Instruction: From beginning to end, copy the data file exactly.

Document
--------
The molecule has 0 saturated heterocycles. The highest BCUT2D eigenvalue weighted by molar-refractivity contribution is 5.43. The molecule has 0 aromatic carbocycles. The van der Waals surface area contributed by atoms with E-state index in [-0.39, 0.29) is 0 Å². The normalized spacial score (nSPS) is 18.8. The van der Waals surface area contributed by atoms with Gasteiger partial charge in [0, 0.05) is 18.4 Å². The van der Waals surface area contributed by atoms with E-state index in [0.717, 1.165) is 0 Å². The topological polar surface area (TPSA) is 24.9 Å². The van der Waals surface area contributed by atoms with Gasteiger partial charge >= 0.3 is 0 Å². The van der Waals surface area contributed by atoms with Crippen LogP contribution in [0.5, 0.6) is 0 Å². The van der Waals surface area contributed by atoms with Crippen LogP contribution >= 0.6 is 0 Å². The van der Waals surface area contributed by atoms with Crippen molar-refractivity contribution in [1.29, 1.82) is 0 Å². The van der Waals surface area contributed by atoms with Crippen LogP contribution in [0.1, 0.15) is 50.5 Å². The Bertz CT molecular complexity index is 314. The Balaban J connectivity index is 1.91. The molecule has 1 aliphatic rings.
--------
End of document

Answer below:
The molecule has 0 saturated heterocycles. The highest BCUT2D eigenvalue weighted by molar-refractivity contribution is 5.43. The molecule has 0 aromatic carbocycles. The van der Waals surface area contributed by atoms with E-state index in [-0.39, 0.29) is 0 Å². The normalized spacial score (nSPS) is 18.8. The van der Waals surface area contributed by atoms with Gasteiger partial charge in [0, 0.05) is 18.4 Å². The van der Waals surface area contributed by atoms with E-state index in [0.717, 1.165) is 0 Å². The topological polar surface area (TPSA) is 24.9 Å². The van der Waals surface area contributed by atoms with Gasteiger partial charge >= 0.3 is 0 Å². The van der Waals surface area contributed by atoms with Crippen LogP contribution in [0.5, 0.6) is 0 Å². The van der Waals surface area contributed by atoms with Crippen LogP contribution >= 0.6 is 0 Å². The van der Waals surface area contributed by atoms with Crippen molar-refractivity contribution in [1.29, 1.82) is 0 Å². The van der Waals surface area contributed by atoms with Crippen LogP contribution in [0.1, 0.15) is 50.5 Å². The Bertz CT molecular complexity index is 314. The Balaban J connectivity index is 1.91. The molecule has 1 aliphatic rings.